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ANZAC: A poem by William Croxon

 

Tonight as we lay down, and before we go to sleep,

I reckon, if you’re honest, the Diggers would ask this,

As we stood to our feet.

 

Please forgive my ripped uniform,

Of course my bloody-stained hair.

I’d have asked for a new one, if I could find a fare.

The fare that I’d need to back to life,

and real clothes I would wear proud.

Instead I’ve only what I died in,

and hang up around here in the clouds.

But I promise next year I’ll try and wash my face.

I’ll not have blood-stained hair,

and my clothes I’ll try to replace.

Forgive me if I have lived up to this,

for having something real to hang them on

is something we all miss.

 

Because as you know,

When the sun rose and the whistle blew,

over the top into machine-gun fire.

Yep of course – we all knew.

I looked down this morning however,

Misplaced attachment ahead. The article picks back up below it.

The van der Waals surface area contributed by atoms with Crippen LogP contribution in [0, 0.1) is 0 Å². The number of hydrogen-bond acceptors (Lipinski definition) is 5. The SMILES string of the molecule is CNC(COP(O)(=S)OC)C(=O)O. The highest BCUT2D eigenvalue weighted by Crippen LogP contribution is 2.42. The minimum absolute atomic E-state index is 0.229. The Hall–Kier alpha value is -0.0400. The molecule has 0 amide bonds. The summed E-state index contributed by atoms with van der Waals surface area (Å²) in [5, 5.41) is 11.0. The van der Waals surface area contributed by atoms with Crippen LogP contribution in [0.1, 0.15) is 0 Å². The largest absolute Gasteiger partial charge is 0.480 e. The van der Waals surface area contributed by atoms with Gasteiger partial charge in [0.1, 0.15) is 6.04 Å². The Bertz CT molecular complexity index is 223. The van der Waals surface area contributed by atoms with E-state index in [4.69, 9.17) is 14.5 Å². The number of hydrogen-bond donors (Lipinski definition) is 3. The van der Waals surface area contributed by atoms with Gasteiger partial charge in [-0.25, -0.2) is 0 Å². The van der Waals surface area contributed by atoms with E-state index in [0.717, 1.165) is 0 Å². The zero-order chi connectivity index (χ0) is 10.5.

I saw a young man asking the right thing for once.

It is not memories that I want.

Let us all forget the guns.

Let us not write home tonight;

or take our watches off to be sent home.

 

Let us not stand in these trenches,

God, I wish my name was not etched there in that stone.

Of course we all gave, as it was out belief,

and we hoped it makes this right.

But I would give anything,

to come home today with you in my life.

  • To purchase a copy of William’s book, called Man Overboard, Poetry From The Darkest Corners Of The Deep, please email wcroxon@hotmail.com. It costs $15 plus $3 postage anywhere in Australia.

 

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